During the Los Dolores fiesta in September, a festival is held in the main square of El Hoyo de Mazo, with a big street party, known as the Verbena del Borrachito, or Drunkard’s festival. The “Drunkard” is a kind of dancing jester. From his body shoot fireworks, which add a touch of colour to a night devoted to the wine-producing tradition of the district.
The old Bailes de Pastor -Shepherd’s Dances- and the Auto de Los Reyes Magos -The Play of the Three Kings- are recited and staged on the 5th of January, accompanied by typically sweet Christmas Desserts.
Visit the cobbled streets of the town, its architectural heritage, the wealth of craft work and the popular municipal market; dig into the pre-historic past; enjoy the enchanted rural landscape and lose yourselves among the myriad of trails that are everywhere, from the coast to the mountains. All this and more in Villa de Mazo.
Walking is an excellent way to get to know better this beautiful area. There are many interesting routes that criss-cross the extensive lands of Villa de Mazo. One of them starts in Montes de Luna, goes down to the impressive Barranco Hondo, takes in the abandoned, typical hamlet of Tigalate Hondo and climbs back up to La Caldereta in Tiguerorte.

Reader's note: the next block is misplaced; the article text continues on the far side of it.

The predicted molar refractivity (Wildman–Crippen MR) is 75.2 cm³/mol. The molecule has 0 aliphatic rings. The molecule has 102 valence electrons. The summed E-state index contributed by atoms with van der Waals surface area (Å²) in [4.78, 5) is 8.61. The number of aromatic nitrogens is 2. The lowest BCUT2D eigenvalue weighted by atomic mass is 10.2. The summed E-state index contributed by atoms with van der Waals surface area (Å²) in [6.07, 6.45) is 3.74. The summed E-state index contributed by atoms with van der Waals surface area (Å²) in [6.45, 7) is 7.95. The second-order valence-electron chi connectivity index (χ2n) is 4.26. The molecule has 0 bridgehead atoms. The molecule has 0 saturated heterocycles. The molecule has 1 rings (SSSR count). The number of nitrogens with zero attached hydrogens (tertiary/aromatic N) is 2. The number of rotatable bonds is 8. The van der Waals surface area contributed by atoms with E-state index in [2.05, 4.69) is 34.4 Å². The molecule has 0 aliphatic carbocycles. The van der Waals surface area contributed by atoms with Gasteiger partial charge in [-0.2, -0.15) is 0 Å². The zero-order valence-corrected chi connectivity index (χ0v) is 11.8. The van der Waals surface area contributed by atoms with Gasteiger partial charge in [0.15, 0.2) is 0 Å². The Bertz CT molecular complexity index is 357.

Another route, for hiking or for mountain bikes, is the trail that sets out from San Simón, following a track as far as Montaña del Azufre. Most of the famous Volcano Trail also wanders through the mountain peaks of Villa de Mazo, finishing in Fuencaliente.
San Blas parish church
The church is in the centre of the town of Villa de Mazo, and access from the town is via a steep paved road. The original building was a small church built in 1512. Centuries later, two more naves were added, giving it its present, cathedral-like layout. There is a Baroque mahogany central reredos within the Mudejar walls. There is also a lovely collection of XVI century Flemish figures, including one of the Patron Saint, San Blas.
Next to the church, the recently restored parish house (home of the parish priest) is a building of great value because of its style and age.
From the Morro Mojino viewpoint on the outskirts of the town, you get a magnificent view over the sea and in particular over the settlements spread out over the entire hillside on which the village is set. There are many stately houses intermingled with simple ones, and old rubs shoulders with the new, creating an architectural site that clearly reflects the prosperity of its past inhabitants.
Apart from walking its streets, it’s worth noting the Pedro Pérez Díaz square, the main meeting point for the local population. This is where you will find the Town Hall, dating from 1925, and the beautiful mansion of Alonso Pérez Díaz. This neo-classical building houses the Municipal Library.